Fellowship for Ighodaro: Elucidating a Novel Mechanism for Dementia

Grants and Contracts Details


Dementia is a devastating clinical syndrome that affects millions of elderly individuals worldwide. Treating patients with dementia is challenging because of the myriad number of pathologies underlying its clinical manifestation and progression. Therefore, it is imperative to better understand the various mechanisms of dementia-inducing diseases in order to correctly diagnose and treat dementia patients. The focus of my proposed project is to study a common, but relatively underappreciated and under-studied, mechanism of dementia characterized by vascular abnormalities, hippocampal shrinkage, and abnormal protein accumulation (TDP-43) in the brain. Our lab has published several studies on two dementia-associated pathologies: hippocampal sclerosis of aging (HS-Aging) and brain arteriolosclerosis (B-ASC). HS-Aging is a common neurodegenerative pathology seen in up to 25% of individuals < 85 years at autopsy. B-ASC is a cerebrovascular pathology that increases in frequency and severity with advanced age. We have identified a common genetic risk variant in the ABCC9 gene with a polymorphism that changes risk for both B-ASC and HS-Aging pathologies. This phenomenon is exciting because it may point the way to a novel future therapeutic intervention related to ABCC9-modulating drugs. As a key step to better understand the pathogenetic mechanism, new experiments are required. My overall hypothesis is that ABCC9 alterations lead to B-ASC pathology in aged individuals with a predisposition to HS-Aging, which may be amenable to pharmacologic manipulation. We will address this hypothesis through the following specific aims: 1) Test the hypothesis that a single nucleotide polymorphism (SNP) in ABCC9 is associated with altered vascular structure and 2) To test the hypothesis that chronic inhibition of ABCC9 function will cause or exacerbate B-ASC and TDP-43 pathologies in a novel mouse model of HS-Aging. In Aim 1, we will use human tissue samples from the University of Kentucky Alzheimer’s Disease Center brain biobank to quantify vascular structures in individuals with varying ABCC9 SNP status. In Aim 2, we will treat mice with clinical and pathological HS-Aging characteristics (age-related TDP-43 pathology) to determine the effects of ABCC9 modifying drug treatment in these animals. Successful completion of this project will provide insight into a novel mechanism of dementia and provide potential drug targets for this syndrome. In addition, it will provide opportunities for me to diversify my skillset as I prepare for a future career as a physician-scientist in the field of translational neuroscience research.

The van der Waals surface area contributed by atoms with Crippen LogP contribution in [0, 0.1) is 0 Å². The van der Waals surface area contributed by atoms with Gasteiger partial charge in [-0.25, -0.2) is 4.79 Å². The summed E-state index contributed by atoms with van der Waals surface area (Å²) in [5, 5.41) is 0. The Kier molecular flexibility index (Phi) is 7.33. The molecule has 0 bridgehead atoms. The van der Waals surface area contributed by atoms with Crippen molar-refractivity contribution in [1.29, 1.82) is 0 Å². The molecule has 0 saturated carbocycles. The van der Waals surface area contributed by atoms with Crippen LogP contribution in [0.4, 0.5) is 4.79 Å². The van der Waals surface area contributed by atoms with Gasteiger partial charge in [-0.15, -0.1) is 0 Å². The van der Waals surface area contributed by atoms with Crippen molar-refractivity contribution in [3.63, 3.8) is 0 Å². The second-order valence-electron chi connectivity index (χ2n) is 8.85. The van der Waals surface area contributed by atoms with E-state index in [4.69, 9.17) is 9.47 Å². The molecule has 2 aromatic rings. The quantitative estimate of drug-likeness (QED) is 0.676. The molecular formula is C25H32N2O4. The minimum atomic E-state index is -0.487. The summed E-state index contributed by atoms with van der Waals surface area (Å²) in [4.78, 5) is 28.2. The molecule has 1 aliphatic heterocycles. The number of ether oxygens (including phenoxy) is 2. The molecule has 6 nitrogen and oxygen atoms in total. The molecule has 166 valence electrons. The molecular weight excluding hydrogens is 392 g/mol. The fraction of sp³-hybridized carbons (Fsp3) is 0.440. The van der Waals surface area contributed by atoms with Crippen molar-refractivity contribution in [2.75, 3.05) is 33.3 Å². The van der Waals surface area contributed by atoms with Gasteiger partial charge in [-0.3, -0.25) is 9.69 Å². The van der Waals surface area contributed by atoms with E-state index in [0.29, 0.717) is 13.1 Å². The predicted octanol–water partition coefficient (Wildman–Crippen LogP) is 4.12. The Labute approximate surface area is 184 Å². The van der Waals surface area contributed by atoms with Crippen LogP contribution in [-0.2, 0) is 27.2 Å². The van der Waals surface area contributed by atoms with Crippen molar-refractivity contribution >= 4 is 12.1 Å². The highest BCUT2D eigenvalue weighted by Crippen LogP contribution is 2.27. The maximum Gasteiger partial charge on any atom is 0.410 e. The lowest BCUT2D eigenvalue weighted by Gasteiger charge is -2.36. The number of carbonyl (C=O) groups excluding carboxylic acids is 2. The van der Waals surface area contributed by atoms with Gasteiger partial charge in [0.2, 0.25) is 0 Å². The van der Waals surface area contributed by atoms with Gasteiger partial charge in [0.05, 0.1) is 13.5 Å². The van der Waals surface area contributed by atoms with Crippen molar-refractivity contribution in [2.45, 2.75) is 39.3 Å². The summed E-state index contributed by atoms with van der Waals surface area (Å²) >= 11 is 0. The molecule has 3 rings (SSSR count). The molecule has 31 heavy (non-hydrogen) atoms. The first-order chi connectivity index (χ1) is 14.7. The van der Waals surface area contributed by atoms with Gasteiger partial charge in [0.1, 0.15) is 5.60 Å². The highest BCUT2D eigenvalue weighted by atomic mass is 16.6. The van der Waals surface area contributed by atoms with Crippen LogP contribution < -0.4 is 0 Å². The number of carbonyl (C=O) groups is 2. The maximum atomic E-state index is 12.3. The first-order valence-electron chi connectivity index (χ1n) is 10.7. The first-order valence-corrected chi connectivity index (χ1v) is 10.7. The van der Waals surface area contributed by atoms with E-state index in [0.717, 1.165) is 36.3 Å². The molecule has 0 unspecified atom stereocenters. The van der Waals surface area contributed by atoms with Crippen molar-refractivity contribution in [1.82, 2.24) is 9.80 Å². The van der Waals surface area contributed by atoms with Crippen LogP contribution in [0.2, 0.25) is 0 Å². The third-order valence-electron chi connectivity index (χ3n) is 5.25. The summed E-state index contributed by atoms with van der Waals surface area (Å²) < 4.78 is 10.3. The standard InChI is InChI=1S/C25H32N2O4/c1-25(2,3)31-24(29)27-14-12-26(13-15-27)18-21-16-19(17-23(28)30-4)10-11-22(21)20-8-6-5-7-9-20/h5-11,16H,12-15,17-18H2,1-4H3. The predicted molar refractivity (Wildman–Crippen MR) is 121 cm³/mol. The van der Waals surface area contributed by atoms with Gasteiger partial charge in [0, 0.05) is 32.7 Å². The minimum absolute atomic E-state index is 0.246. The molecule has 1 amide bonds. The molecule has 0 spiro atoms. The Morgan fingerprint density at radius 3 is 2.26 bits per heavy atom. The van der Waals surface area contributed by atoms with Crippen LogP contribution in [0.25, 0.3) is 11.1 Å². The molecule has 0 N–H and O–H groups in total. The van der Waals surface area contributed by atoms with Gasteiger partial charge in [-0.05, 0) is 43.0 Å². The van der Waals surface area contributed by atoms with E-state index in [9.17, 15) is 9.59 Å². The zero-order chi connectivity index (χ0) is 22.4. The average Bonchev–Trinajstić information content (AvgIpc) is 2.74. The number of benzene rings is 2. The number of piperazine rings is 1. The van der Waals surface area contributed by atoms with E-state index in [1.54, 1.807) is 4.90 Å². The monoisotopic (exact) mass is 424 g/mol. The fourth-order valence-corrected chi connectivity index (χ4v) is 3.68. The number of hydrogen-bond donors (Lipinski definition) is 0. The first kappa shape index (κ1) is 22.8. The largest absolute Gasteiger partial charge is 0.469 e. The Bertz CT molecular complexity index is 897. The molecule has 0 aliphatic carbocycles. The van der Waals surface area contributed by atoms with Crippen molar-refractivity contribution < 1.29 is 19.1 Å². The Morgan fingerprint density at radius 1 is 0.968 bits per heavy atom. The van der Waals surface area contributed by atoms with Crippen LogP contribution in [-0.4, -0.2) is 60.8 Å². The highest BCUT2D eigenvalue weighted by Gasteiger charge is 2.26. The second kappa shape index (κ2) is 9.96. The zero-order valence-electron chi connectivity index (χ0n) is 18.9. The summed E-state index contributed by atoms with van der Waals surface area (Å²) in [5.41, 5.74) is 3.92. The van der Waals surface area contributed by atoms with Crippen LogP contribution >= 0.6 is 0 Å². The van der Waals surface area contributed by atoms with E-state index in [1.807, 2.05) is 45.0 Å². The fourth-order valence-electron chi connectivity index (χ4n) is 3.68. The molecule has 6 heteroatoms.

Effective start/end date12/15/1612/14/17


  • National Institute of Neurological Disorders & Stroke: $28,505.00


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